“But what I don’t like…is the way you talk about all these people. I mean you don’t just despise what they represent—you despise them. It’s too damn personal, Franny. I mean it. You get a real little homicidal glint in your eye when you talk about this Professor Tupper, for instance. All this business about his going into the men’s room to muss his hair before he comes in to class. All that. He probably does—it goes with everything else you’ve told me about him. I’m not saying it doesn’t. But it’s none of your business, buddy, what he does with his hair. It would be all right, in a way, if you thought his personal affectations were sort of funny. Or if you felt a tiny bit sorry for him for being insecure enough to give himself a little pathetic goddam glamour. But when you tell me about it—and I’m not fooling, now—you tell me about it as though his hair was a goddamn personal enemy of yours. That is not right—and you know it. If you’re going to to war against the System, just do your shooting like a nice, intelligent girl—because the enemy’s there, and not because you don’t like his hairdo or his goddam necktie.”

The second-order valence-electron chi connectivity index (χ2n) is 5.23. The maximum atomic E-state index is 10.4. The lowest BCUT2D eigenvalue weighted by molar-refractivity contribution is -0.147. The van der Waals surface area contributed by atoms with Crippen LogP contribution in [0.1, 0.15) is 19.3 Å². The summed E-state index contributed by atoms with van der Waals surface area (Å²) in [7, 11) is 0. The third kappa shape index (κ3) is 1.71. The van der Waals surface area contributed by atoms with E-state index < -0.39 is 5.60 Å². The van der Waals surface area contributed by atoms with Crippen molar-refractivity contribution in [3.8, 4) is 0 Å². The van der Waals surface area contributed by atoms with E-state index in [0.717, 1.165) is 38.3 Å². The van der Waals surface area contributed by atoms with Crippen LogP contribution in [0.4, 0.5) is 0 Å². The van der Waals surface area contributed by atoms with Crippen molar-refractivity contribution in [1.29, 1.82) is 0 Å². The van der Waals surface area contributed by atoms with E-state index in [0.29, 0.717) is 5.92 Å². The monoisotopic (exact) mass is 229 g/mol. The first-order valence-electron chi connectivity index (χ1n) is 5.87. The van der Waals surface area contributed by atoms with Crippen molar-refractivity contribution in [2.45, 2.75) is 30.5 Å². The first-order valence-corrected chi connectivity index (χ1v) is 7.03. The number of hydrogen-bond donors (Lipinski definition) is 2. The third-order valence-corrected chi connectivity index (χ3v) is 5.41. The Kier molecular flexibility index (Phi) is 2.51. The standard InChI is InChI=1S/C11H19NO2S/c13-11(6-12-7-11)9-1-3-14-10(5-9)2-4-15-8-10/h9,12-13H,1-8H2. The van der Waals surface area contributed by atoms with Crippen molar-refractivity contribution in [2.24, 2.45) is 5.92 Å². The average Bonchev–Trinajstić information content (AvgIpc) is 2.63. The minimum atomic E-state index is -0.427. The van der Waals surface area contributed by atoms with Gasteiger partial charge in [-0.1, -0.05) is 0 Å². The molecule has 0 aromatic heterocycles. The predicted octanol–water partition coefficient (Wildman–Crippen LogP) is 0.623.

J.D. Salinger in Franny and Zooey, reminding us to have compassion.